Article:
Ten Drugs

Ten Drugs Behind Every Landmark Drug Is A Story It Could Be An Oddball Researcher S Genius Insight, A Catalyzing Moment In Geopolitical History, A New Breakthrough Technology, Or An Unexpected But Welcome Side Effect Discovered During Clinical Trials Piece Together These Stories, As Thomas Hager Does In This Remarkable, Century Spanning History, And You Can Trace The Evolution Of Our Culture And The Practice Of Medicine Beginning With Opium, The Joy Plant, Which Has Been Used For , Years, Hager Tells A Captivating Story Of Medicine His Subjects Include The Largely Forgotten Female Pioneer Who Introduced Smallpox Inoculation To Britain, The Infamous Knockout Drops, The First Antibiotic, Which Saved Countless Lives, The First Antipsychotic, Which Helped Empty Public Mental Hospitals, Viagra, Statins, And The New Frontier Of Monoclonal Antibodies This Is A Deep, Wide Ranging, And Wildly Entertaining Book

How science and technology change our lives, in the form of entertaining stories I believe in facts.

➸ [Reading] ➺ Ten Drugs  By Thomas Hager ➭ – Webcamtopladies.info
  • Hardcover
  • 320 pages
  • Ten Drugs
  • Thomas Hager
  • 11 September 2017
  • 9781419734403

10 thoughts on “Ten Drugs

  1. says:

    I finished the book All of it was interesting The future of drug research is entirely predicated on what profits Big Pharma might make Cheap drugs that can be sold to the masses, like statins, or 1,000 a pop ones like Humira view spoiler It is worth reading the whole of that article, or if you must skim, the last couple of sentences hide spoiler

  2. says:

    A really good history of medicine told through drugs Author Hager writes well, doesn t have an axe to grind and has done his homework One of the best popular science books I ve seen in awhile Highly recommended 4.5 stars, rounded up.Three of the ten titular drugs are opium, morphine, heroin and the modern synthetic opioids fentanyl, oxycontin, etc OK, that s five or six already, but the opioids earn their outsize space in the book by doing so well at pain control nothing else is anywhere nearly so good for severe pain and with their intractable problem of addiction Despite 100 years of strenuous efforts by the chemists, the opioids are ALL highly addictive, and once a person is addicted, something like 90% stay addicted for the rest of their life Which may be short, as fatal overdoses are common Per Hager, Opioid overdoses kill Americans than car accidents and gun homicides put together In the US, there have been at least three opioid crises since the mid 1840s It s a recurring problem that isn t going away Another impressively researched chapter is on statins, the cholesterol reducing drugs that are widely prescribed, even for groups at pretty low risk for heart problems The author is in that group, did his homework, and concluded that, for him, the risks outweighed the benefits But by a small margin, and you might decide differently Hager also wrote Understanding Statins , a short, inexpensive ebook based on his research review that led me to read the book is also the best I saw online, by John Steele Gordon at the WSJ It s paywalled, but I would be happy to send you a copy.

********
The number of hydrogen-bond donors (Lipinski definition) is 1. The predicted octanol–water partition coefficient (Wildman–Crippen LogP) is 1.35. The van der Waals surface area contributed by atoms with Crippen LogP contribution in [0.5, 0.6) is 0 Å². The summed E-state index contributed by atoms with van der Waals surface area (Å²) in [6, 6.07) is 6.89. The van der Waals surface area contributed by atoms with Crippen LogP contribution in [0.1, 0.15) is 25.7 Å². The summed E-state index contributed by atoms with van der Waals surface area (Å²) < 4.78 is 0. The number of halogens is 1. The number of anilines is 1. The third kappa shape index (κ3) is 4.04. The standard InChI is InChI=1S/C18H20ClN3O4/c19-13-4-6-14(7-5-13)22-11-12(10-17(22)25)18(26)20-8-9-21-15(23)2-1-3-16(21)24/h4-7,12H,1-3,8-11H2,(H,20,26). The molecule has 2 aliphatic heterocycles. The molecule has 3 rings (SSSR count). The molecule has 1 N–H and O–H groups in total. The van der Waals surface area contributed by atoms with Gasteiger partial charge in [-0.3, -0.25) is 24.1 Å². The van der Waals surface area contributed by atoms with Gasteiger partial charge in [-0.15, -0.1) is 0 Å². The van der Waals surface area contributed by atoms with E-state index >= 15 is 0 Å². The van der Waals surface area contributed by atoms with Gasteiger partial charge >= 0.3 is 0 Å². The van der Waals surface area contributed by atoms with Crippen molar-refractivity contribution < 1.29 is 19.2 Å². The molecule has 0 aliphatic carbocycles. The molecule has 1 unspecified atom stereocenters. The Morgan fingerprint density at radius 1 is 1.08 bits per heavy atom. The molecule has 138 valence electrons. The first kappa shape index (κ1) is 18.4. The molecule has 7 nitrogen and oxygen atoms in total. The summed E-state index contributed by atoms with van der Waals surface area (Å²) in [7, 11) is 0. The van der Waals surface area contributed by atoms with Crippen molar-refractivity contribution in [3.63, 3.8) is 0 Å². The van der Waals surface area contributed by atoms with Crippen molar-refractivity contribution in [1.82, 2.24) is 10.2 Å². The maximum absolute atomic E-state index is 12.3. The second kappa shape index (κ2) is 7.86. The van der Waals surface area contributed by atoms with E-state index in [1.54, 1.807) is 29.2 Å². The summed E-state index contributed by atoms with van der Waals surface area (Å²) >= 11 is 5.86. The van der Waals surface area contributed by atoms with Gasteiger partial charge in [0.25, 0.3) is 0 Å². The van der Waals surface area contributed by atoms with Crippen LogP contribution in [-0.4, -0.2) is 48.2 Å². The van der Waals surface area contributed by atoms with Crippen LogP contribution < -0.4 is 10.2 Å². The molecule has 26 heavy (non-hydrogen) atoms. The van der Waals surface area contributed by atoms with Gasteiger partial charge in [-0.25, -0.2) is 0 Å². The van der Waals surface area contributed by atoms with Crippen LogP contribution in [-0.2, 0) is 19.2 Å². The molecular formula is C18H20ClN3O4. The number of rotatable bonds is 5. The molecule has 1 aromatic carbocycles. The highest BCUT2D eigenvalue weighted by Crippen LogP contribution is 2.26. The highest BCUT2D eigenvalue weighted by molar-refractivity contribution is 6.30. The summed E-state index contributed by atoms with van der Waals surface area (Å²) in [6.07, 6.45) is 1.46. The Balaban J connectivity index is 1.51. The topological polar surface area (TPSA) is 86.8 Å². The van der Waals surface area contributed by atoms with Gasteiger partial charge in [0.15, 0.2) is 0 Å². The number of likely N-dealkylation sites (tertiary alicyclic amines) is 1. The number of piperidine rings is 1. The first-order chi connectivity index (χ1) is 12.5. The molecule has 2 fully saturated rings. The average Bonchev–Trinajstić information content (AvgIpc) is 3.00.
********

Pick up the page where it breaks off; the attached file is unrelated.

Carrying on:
3. says:

    Really interesting books about several popular and some life saving drugs The part I liked best was the focus on the money angle what kind of drugs sell lipitor and viagra for example and how the profit motive makes for bad decisionmaking in drug research We tend to assume that patent protection and the ability to make tons of money leads to better drugs, but it leads to drugs like viagra Turns out there isn t all that much money in life saving drugs that you just take once and are done with the disease Most of those were created by researchers who were just doing it for the science.